Linked by Thom Holwerda on Sun 25th Feb 2007 22:01 UTC, submitted by geert
Oracle and SUN "Microsoft Word users now can easily import and export to the OpenDocument Format. The StarOffice 8 Conversion Technology Preview, a plug-in for Microsoft Word 2003 that allows users of Microsoft Word 2003 to read, edit and save to the OpenDocument Format is now available."
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Moochman
Member since:
2005-07-06

I just tested this out, and in many ways it's better than the Microsoft-sponsored ODF add-in.

To use the MS-sponsored tool with Office 2003, you have to install .NET 2.0 PLUS OpenXML filters PLUS the add-in itself. The MS tool is EXTREMELY slow at opening ODF files (40 seconds to a minute), and it is not integrated into the open/save dialogue boxes, which is pretty annoying.

Meanwhile, this Sun tool is easy to install, about as fast as any other conversion, and integrates right into the open/save dialogues. Unfortunately, it refused to convert one ODF I tried to open that had a table in it, whereas the MS tool did just fine. Also, for some reason with the Sun tool a security check ("this could be a malicious file") pops up every time I open an ODF. Hopefully these problems will be ironed out in the final release.

The only (very) annoying thing is that you have to register on Sun's website to download it, and you have to download it using Sun's download manager, but perhaps this will change once the final version comes out.

Edited 2007-02-25 23:14

Reply Score: 5

binarycrusader Member since:
2005-07-06

The only (very) annoying thing is that you have to register on Sun's website to download it,

That probably won't change. Licensing, etc. Not a big deal.

and you have to download it using Sun's download manager, but perhaps this will change once the final version comes out.


That isn't true. I thought the same thing the first time I only saw a download button for SDM. Just click the link to the item on the download page to get a direct download link. Click the download button to use the download manager.

Reply Score: 3

way to go
by diegoviola on Sun 25th Feb 2007 23:26 UTC
diegoviola
Member since:
2006-08-15

Thanks Sun, you are really great to open source. I really like this, no need for that ms office crap anymore.

Edited 2007-02-25 23:26

Reply Score: 3

RE: way to go
by BluenoseJake on Mon 26th Feb 2007 00:57 UTC in reply to "way to go"
BluenoseJake Member since:
2005-08-11

If that is the way you feel, why wouldn't you use OpenOffice instead of MS Office? Seems to me that would make more sense than using that "ms office crap"

Reply Score: 5

RE[2]: way to go
by diegoviola on Mon 26th Feb 2007 09:19 UTC in reply to "RE: way to go"
diegoviola Member since:
2006-08-15

wtf are you talking about? i use open office, i never touched ms office

Reply Score: 0

RE[3]: way to go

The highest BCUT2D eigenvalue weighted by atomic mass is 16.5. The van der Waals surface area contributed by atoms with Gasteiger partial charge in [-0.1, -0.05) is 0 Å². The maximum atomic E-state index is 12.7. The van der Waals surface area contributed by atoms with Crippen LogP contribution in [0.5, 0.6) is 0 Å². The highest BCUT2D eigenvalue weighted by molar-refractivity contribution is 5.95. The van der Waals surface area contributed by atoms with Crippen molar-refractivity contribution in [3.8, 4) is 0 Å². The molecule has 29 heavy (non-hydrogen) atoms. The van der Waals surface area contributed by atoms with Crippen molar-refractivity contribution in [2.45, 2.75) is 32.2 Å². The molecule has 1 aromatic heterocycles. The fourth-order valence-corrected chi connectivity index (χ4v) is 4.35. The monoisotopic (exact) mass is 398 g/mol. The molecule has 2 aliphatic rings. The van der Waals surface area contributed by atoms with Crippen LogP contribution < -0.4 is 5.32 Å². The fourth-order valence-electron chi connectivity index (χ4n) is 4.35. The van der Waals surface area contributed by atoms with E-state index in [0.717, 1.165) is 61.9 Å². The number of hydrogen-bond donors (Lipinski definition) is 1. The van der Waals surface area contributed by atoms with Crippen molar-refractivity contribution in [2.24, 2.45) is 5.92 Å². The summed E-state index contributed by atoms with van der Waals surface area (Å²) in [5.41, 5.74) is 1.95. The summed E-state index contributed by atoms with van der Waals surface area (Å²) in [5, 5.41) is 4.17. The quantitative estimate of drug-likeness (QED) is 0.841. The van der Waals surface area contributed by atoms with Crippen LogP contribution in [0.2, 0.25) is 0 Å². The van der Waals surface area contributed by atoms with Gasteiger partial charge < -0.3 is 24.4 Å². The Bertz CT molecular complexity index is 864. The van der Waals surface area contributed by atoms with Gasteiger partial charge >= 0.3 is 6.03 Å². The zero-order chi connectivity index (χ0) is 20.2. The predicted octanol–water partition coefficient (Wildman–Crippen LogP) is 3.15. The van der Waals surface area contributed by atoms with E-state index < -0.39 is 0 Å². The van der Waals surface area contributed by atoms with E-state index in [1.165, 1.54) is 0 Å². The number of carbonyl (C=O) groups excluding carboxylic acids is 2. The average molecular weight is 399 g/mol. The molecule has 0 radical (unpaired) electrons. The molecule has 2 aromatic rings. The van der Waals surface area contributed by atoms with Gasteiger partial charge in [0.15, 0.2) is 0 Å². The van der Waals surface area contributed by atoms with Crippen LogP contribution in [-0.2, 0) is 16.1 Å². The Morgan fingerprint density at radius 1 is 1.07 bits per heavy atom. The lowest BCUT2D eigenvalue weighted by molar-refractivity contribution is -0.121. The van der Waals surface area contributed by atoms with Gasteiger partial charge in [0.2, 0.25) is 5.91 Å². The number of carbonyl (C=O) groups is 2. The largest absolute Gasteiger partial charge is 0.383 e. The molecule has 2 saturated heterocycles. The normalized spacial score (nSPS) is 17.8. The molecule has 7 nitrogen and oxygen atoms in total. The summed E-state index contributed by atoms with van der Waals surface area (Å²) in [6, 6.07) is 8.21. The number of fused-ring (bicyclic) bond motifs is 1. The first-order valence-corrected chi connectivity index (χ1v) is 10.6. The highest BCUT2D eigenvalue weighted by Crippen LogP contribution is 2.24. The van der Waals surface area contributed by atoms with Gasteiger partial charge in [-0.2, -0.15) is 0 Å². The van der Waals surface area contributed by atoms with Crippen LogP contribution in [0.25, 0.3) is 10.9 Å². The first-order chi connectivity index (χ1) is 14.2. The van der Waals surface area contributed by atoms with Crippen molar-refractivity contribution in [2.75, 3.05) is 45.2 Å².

by BluenoseJake on Mon 26th Feb 2007 15:27 UTC in reply to "RE[2]: way to go"
BluenoseJake Member since:
2005-08-11

You said, and I quote "Thanks Sun, you are really great to open source. I really like this, no need for that ms office crap anymore. "

Reply Score: 1

RE: way to go
by butters on Mon 26th Feb 2007 04:52 UTC in reply to "way to go"
butters Member since:
2005-07-08

Yeah... Now all we need is for Microsoft to follow suit by releasing OpenXML filters for OpenOffice. Heck, as long as they're open source, I'm sure the KDE and GNOME guys wouldn't mind porting them to KOffice and "GNOME Office" (as if the latter really exists anymore).

It boggles my mind that this format can be an ECMA (and ISO now?) standard without an open reference implementation. We all know that MS is one of those corporations that simply doesn't care about what anyone else thinks, so it's not like we can do or say anything to expedite this process.

There's a saying that if the entire population of China jumped from a 1-meter height at the same time, it would create a tidal wave that would swamp the entire US. However, this is actually 8 orders of magnitude short of the energy released in the San Francisco earthquake of 1906. If the entire population of China jumped at the same time in protest of Microsoft's document formats, they wouldn't feel a thing in Redmond.

Reply Score: 3

RE[2]: way to go
by unoengborg on Mon 26th Feb 2007 06:03 UTC in reply to "RE: way to go"
unoengborg Member since:
2005-07-06

It boggles my mind that this format can be an ECMA (and ISO now?) standard without an open reference implementation.

The problem isn't that there isn't an open reference implementation, the problem is that the proposed standard contains references to old extinct Microsoft products. E.g. it says things like "handle line breaks like MS Office version x". If you no longer can get hold of that version of office how are you supposed to make an implementation of your own, or test that your implementation actually follows the standard.